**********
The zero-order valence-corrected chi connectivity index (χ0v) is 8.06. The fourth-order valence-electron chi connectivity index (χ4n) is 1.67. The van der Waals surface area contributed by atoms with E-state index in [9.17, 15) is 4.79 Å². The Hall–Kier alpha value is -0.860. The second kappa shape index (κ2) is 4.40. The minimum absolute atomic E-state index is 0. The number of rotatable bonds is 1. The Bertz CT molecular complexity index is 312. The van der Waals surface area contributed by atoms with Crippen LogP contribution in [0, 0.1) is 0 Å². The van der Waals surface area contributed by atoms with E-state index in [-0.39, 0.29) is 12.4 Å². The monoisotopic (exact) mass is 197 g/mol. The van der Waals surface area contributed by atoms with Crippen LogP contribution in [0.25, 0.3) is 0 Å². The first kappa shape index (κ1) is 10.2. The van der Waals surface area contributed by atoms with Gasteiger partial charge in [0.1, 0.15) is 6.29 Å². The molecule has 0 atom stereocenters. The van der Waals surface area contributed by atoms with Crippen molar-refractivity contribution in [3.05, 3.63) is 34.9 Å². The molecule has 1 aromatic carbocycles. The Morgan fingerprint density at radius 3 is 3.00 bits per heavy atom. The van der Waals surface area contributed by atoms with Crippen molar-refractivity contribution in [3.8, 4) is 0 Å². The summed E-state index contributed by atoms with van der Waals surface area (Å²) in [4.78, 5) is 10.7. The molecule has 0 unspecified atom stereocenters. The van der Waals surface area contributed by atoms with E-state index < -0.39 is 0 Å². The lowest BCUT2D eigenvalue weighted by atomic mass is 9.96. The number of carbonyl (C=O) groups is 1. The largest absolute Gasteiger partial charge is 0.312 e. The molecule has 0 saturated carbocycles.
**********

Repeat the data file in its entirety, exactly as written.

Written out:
The zero-order valence-corrected chi connectivity index (χ0v) is 8.06. The fourth-order valence-electron chi connectivity index (χ4n) is 1.67. The van der Waals surface area contributed by atoms with E-state index in [9.17, 15) is 4.79 Å². The Hall–Kier alpha value is -0.860. The second kappa shape index (κ2) is 4.40. The minimum absolute atomic E-state index is 0. The number of rotatable bonds is 1. The Bertz CT molecular complexity index is 312. The van der Waals surface area contributed by atoms with Crippen LogP contribution in [0, 0.1) is 0 Å². The van der Waals surface area contributed by atoms with E-state index in [-0.39, 0.29) is 12.4 Å². The monoisotopic (exact) mass is 197 g/mol. The van der Waals surface area contributed by atoms with Crippen LogP contribution in [0.25, 0.3) is 0 Å². The first kappa shape index (κ1) is 10.2. The van der Waals surface area contributed by atoms with Gasteiger partial charge in [0.1, 0.15) is 6.29 Å². The molecule has 0 atom stereocenters. The van der Waals surface area contributed by atoms with Crippen molar-refractivity contribution in [3.05, 3.63) is 34.9 Å². The molecule has 1 aromatic carbocycles. The Morgan fingerprint density at radius 3 is 3.00 bits per heavy atom. The van der Waals surface area contributed by atoms with Crippen molar-refractivity contribution in [3.8, 4) is 0 Å². The summed E-state index contributed by atoms with van der Waals surface area (Å²) in [4.78, 5) is 10.7. The molecule has 0 unspecified atom stereocenters. The van der Waals surface area contributed by atoms with E-state index < -0.39 is 0 Å². The lowest BCUT2D eigenvalue weighted by atomic mass is 9.96. The number of carbonyl (C=O) groups is 1. The largest absolute Gasteiger partial charge is 0.312 e. The molecule has 0 saturated carbocycles.